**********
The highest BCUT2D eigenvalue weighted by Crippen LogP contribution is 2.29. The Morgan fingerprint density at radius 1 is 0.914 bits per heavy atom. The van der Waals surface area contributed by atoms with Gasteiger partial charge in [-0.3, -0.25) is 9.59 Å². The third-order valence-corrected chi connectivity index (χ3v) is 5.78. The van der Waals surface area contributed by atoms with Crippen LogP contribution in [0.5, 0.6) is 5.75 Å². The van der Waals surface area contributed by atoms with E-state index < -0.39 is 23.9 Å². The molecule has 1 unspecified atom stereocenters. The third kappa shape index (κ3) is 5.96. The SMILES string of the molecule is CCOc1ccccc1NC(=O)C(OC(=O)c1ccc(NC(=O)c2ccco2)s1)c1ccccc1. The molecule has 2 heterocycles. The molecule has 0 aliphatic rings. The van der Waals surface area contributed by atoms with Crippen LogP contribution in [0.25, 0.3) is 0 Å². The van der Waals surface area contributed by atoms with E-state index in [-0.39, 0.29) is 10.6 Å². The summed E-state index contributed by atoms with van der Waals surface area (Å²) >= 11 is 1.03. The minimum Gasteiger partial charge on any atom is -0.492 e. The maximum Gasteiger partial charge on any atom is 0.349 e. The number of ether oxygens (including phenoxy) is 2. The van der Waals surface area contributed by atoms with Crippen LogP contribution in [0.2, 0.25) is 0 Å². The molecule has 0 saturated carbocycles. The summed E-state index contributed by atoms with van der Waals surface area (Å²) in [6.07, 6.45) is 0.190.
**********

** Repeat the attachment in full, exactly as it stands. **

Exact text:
The highest BCUT2D eigenvalue weighted by Crippen LogP contribution is 2.29. The Morgan fingerprint density at radius 1 is 0.914 bits per heavy atom. The van der Waals surface area contributed by atoms with Gasteiger partial charge in [-0.3, -0.25) is 9.59 Å². The third-order valence-corrected chi connectivity index (χ3v) is 5.78. The van der Waals surface area contributed by atoms with Crippen LogP contribution in [0.5, 0.6) is 5.75 Å². The van der Waals surface area contributed by atoms with E-state index < -0.39 is 23.9 Å². The molecule has 1 unspecified atom stereocenters. The third kappa shape index (κ3) is 5.96. The SMILES string of the molecule is CCOc1ccccc1NC(=O)C(OC(=O)c1ccc(NC(=O)c2ccco2)s1)c1ccccc1. The molecule has 2 heterocycles. The molecule has 0 aliphatic rings. The van der Waals surface area contributed by atoms with Crippen LogP contribution in [0.25, 0.3) is 0 Å². The van der Waals surface area contributed by atoms with E-state index in [-0.39, 0.29) is 10.6 Å². The summed E-state index contributed by atoms with van der Waals surface area (Å²) >= 11 is 1.03. The minimum Gasteiger partial charge on any atom is -0.492 e. The maximum Gasteiger partial charge on any atom is 0.349 e. The number of ether oxygens (including phenoxy) is 2. The van der Waals surface area contributed by atoms with Crippen LogP contribution in [0.2, 0.25) is 0 Å². The molecule has 0 saturated carbocycles. The summed E-state index contributed by atoms with van der Waals surface area (Å²) in [6.07, 6.45) is 0.190.